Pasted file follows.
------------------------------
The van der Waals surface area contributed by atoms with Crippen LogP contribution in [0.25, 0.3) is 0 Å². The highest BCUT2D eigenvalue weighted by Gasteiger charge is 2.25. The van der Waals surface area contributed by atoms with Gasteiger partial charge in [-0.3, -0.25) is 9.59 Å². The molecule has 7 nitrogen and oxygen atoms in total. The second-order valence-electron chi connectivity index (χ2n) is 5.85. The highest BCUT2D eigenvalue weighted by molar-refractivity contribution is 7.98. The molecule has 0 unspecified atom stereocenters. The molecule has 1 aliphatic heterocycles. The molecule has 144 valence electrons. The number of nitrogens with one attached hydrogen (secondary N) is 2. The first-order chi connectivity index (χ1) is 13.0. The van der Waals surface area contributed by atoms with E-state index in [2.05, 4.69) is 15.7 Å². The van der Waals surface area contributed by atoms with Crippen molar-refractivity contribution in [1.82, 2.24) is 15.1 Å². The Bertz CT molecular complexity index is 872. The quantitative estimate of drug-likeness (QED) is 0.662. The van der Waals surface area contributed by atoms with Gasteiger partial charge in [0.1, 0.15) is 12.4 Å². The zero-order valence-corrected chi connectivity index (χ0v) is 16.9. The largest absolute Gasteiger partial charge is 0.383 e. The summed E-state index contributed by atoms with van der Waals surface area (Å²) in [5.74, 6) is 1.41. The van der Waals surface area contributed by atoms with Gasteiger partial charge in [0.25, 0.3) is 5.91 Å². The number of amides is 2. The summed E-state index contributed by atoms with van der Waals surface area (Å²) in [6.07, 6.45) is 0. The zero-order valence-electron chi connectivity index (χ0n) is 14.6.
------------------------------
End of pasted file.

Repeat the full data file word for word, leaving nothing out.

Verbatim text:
The van der Waals surface area contributed by atoms with Crippen LogP contribution in [0.25, 0.3) is 0 Å². The highest BCUT2D eigenvalue weighted by Gasteiger charge is 2.25. The van der Waals surface area contributed by atoms with Gasteiger partial charge in [-0.3, -0.25) is 9.59 Å². The molecule has 7 nitrogen and oxygen atoms in total. The second-order valence-electron chi connectivity index (χ2n) is 5.85. The highest BCUT2D eigenvalue weighted by molar-refractivity contribution is 7.98. The molecule has 0 unspecified atom stereocenters. The molecule has 1 aliphatic heterocycles. The molecule has 144 valence electrons. The number of nitrogens with one attached hydrogen (secondary N) is 2. The first-order chi connectivity index (χ1) is 13.0. The van der Waals surface area contributed by atoms with E-state index in [2.05, 4.69) is 15.7 Å². The van der Waals surface area contributed by atoms with Crippen molar-refractivity contribution in [1.82, 2.24) is 15.1 Å². The Bertz CT molecular complexity index is 872. The quantitative estimate of drug-likeness (QED) is 0.662. The van der Waals surface area contributed by atoms with Gasteiger partial charge in [0.1, 0.15) is 12.4 Å². The zero-order valence-corrected chi connectivity index (χ0v) is 16.9. The largest absolute Gasteiger partial charge is 0.383 e. The summed E-state index contributed by atoms with van der Waals surface area (Å²) in [5.74, 6) is 1.41. The van der Waals surface area contributed by atoms with Gasteiger partial charge in [0.25, 0.3) is 5.91 Å². The number of amides is 2. The summed E-state index contributed by atoms with van der Waals surface area (Å²) in [6.07, 6.45) is 0. The zero-order valence-electron chi connectivity index (χ0n) is 14.6.